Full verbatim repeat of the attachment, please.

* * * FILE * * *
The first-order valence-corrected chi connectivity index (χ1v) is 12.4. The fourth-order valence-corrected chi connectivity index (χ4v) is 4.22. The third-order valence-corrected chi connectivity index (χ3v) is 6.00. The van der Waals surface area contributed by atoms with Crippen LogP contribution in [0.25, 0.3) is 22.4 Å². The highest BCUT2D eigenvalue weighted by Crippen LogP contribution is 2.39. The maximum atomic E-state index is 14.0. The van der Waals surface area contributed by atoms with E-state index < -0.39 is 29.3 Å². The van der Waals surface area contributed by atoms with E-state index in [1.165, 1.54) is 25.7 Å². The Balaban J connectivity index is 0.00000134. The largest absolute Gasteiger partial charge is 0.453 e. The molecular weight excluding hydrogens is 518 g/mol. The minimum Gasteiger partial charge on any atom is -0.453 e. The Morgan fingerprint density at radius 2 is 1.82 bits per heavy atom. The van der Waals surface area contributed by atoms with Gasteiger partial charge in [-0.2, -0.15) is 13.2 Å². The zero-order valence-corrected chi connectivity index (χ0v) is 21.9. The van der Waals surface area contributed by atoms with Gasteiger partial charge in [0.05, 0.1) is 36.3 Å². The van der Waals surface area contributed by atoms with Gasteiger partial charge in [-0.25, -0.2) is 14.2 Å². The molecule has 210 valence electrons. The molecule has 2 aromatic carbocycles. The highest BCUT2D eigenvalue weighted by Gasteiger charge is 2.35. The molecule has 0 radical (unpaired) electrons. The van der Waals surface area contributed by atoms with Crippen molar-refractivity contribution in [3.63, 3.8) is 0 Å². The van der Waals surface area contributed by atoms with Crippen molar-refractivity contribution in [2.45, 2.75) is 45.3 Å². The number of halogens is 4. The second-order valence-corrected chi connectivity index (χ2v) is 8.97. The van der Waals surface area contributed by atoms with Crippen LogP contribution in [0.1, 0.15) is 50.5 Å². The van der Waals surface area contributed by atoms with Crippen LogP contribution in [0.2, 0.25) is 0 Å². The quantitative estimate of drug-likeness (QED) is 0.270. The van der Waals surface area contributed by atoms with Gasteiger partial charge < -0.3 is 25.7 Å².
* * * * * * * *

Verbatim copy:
The first-order valence-corrected chi connectivity index (χ1v) is 12.4. The fourth-order valence-corrected chi connectivity index (χ4v) is 4.22. The third-order valence-corrected chi connectivity index (χ3v) is 6.00. The van der Waals surface area contributed by atoms with Crippen LogP contribution in [0.25, 0.3) is 22.4 Å². The highest BCUT2D eigenvalue weighted by Crippen LogP contribution is 2.39. The maximum atomic E-state index is 14.0. The van der Waals surface area contributed by atoms with E-state index < -0.39 is 29.3 Å². The van der Waals surface area contributed by atoms with E-state index in [1.165, 1.54) is 25.7 Å². The Balaban J connectivity index is 0.00000134. The largest absolute Gasteiger partial charge is 0.453 e. The molecular weight excluding hydrogens is 518 g/mol. The minimum Gasteiger partial charge on any atom is -0.453 e. The Morgan fingerprint density at radius 2 is 1.82 bits per heavy atom. The van der Waals surface area contributed by atoms with Gasteiger partial charge in [-0.2, -0.15) is 13.2 Å². The zero-order valence-corrected chi connectivity index (χ0v) is 21.9. The van der Waals surface area contributed by atoms with Gasteiger partial charge in [0.05, 0.1) is 36.3 Å². The van der Waals surface area contributed by atoms with Gasteiger partial charge in [-0.25, -0.2) is 14.2 Å². The molecule has 210 valence electrons. The molecule has 2 aromatic carbocycles. The highest BCUT2D eigenvalue weighted by Gasteiger charge is 2.35. The molecule has 0 radical (unpaired) electrons. The van der Waals surface area contributed by atoms with Crippen molar-refractivity contribution in [3.63, 3.8) is 0 Å². The van der Waals surface area contributed by atoms with Crippen molar-refractivity contribution in [2.45, 2.75) is 45.3 Å². The number of halogens is 4. The second-order valence-corrected chi connectivity index (χ2v) is 8.97. The van der Waals surface area contributed by atoms with Crippen LogP contribution in [0.1, 0.15) is 50.5 Å². The van der Waals surface area contributed by atoms with Crippen LogP contribution in [0.2, 0.25) is 0 Å². The quantitative estimate of drug-likeness (QED) is 0.270. The van der Waals surface area contributed by atoms with Gasteiger partial charge < -0.3 is 25.7 Å².